Having a 360° view Social Media Marketing

Facebook introduced the ability to upload and view 360 degree photos and, while many couldn’t care less, many others lost their minds over this new feature!

We are now seeing the trend pick up. More and more 360° views of people’s high-rise apartments, their views and so on and so on. Don’t get me wrong, these are all fine and dandy when posting on your personal profile on Facebook, but why not use them for a more constructive purpose?

It gets annoying though when business pages decide they want to get in on all the excitement and they have absolutely no idea what type of 360° photo to share. So they share their street or some picturesque place that has no relevance to their business – all in the name of embracing a new trend.

What should you be sharing? Here are some ideas on how you can use 360 degree photos for your business.


Unique Perspectives are KEY

  • An amazing and unique perspective photo could be highly valuable to your posting strategy. I’m talking standing at the peak of the highest building in your city, getting a panoramic shot of the whole city view.
  • If you have a multi-level venue and you want to post from the top down or the reverse.
  • If you are going to post chef in the kitchen, get an aerial shot to avoid looking generic.
  • To capture a full venue, try to shoot where nothing obstructs your view, maybe behind the bar as the bartender’s eye.
  • If you are in a gym, behind the reception desk. It is most important to be original.


This invites people in to the location to really get a feel for what your location looks like and what they can expect when they visit.

Help Us Help You

The primary goal of any landing page is to collect valuable information that allows you to market to, and communicate with, potential leads. That said, after someone clicks on your Facebook ad, the copy and design of the landing page you direct them to are instrumental in the process of collecting leads.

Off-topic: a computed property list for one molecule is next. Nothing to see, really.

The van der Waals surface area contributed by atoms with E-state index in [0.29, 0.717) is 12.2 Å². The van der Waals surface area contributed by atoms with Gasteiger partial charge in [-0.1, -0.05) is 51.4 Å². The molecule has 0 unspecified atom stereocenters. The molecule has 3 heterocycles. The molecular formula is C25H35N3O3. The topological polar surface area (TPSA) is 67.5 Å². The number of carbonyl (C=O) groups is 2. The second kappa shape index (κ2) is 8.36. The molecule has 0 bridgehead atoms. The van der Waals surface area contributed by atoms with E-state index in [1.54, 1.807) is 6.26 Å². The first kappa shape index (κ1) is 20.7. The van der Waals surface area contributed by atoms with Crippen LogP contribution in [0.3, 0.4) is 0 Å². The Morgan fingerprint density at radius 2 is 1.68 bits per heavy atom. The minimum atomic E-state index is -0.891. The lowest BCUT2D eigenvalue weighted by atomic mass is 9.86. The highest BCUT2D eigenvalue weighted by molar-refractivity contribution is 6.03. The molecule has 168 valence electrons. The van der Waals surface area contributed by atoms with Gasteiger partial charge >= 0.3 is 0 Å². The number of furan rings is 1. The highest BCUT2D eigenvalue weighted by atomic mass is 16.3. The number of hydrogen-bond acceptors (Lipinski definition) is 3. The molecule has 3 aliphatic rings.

Words are Important!

The first thing you need to focus on is the length Guitar of your copy on your landing page. When a person is directed to your landing page you have less than 10 seconds to grab your visitor’s attention and Fotògraf get them to convert.

Shorter copy is best used to meet an immediate goal. For example, you want wholesale nba jerseys your cheap jerseys China visitor to become a potential new client of your gym. The idea is that when people arrive at your landing page the messaging is short and world! sweet and they know exactly the action you want them to take, now. Long-copy landing pages are best used when the purpose of your Facebook ads is to educate your audience and/or create awareness for a solution your brand provides.

Be Visual…

It is important to have key visuals. cheap jerseys Our brains process images and their meanings more quickly than they do plain text. This makes sense, as 50 percent of the brain is involved in visual processing and 65 percent of people are visual learners. People geht have Google a limited time to spend on your landing page, and they — we! — are all easily distracted. To help get wholesale nfl jerseys the point of your landing page across quickly, use graphics and images to break up the page to make its content easily digestible.


Of Facebook’s 1.44 billion monthly active users, a whopping 40 percent of them use the social network on mobile devices only. Simple mobile usage all around is higher, it’s important that you design your landing pages with mobile in mind. There’s nothing worse than when a mobile user clicks on a promoted post or a Facebook ad in their news feed only to discover a landing page that’s either blank, doesn’t function well, or not easy to navigate on a small screen. Including a form that’s difficult to fill out via a mobile device is even worse.

Call me maybe???

If you include more than one call to action on your promoted posts’ or Facebook ads’ landing page, you risk confusing your visitors. To stay clear of this potential danger zone, eliminate all clickable items on your landing page that might distract visitors from accomplishing the primary task you set forth for them.